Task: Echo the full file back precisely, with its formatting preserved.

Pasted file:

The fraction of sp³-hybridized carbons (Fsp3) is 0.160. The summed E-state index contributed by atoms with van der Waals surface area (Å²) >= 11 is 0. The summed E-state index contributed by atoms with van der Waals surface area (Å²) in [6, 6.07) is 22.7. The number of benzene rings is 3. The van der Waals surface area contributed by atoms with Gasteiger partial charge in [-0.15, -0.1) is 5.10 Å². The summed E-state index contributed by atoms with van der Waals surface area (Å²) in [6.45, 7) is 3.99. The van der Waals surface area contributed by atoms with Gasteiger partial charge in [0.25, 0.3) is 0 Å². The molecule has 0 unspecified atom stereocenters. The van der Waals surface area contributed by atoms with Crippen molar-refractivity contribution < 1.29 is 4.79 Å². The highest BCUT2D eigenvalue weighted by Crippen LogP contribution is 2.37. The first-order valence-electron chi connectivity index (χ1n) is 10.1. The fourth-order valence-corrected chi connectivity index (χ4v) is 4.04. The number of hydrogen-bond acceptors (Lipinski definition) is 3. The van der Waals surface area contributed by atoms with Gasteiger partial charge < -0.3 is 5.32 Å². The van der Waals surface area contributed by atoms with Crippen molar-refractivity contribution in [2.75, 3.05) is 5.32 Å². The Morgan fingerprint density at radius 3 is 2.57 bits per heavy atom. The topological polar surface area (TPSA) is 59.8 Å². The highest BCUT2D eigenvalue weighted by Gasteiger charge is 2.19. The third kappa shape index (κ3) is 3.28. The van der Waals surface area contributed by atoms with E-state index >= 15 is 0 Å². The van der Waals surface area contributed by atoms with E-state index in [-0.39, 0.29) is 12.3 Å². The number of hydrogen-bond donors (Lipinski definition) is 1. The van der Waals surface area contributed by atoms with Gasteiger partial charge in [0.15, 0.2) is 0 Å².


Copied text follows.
The fraction of sp³-hybridized carbons (Fsp3) is 0.160. The summed E-state index contributed by atoms with van der Waals surface area (Å²) >= 11 is 0. The summed E-state index contributed by atoms with van der Waals surface area (Å²) in [6, 6.07) is 22.7. The number of benzene rings is 3. The van der Waals surface area contributed by atoms with Gasteiger partial charge in [-0.15, -0.1) is 5.10 Å². The summed E-state index contributed by atoms with van der Waals surface area (Å²) in [6.45, 7) is 3.99. The van der Waals surface area contributed by atoms with Gasteiger partial charge in [0.25, 0.3) is 0 Å². The molecule has 0 unspecified atom stereocenters. The van der Waals surface area contributed by atoms with Crippen molar-refractivity contribution < 1.29 is 4.79 Å². The highest BCUT2D eigenvalue weighted by Crippen LogP contribution is 2.37. The first-order valence-electron chi connectivity index (χ1n) is 10.1. The fourth-order valence-corrected chi connectivity index (χ4v) is 4.04. The number of hydrogen-bond acceptors (Lipinski definition) is 3. The van der Waals surface area contributed by atoms with Gasteiger partial charge < -0.3 is 5.32 Å². The van der Waals surface area contributed by atoms with Crippen molar-refractivity contribution in [2.75, 3.05) is 5.32 Å². The Morgan fingerprint density at radius 3 is 2.57 bits per heavy atom. The topological polar surface area (TPSA) is 59.8 Å². The highest BCUT2D eigenvalue weighted by Gasteiger charge is 2.19. The third kappa shape index (κ3) is 3.28. The van der Waals surface area contributed by atoms with E-state index >= 15 is 0 Å². The van der Waals surface area contributed by atoms with E-state index in [-0.39, 0.29) is 12.3 Å². The number of hydrogen-bond donors (Lipinski definition) is 1. The van der Waals surface area contributed by atoms with Gasteiger partial charge in [0.15, 0.2) is 0 Å².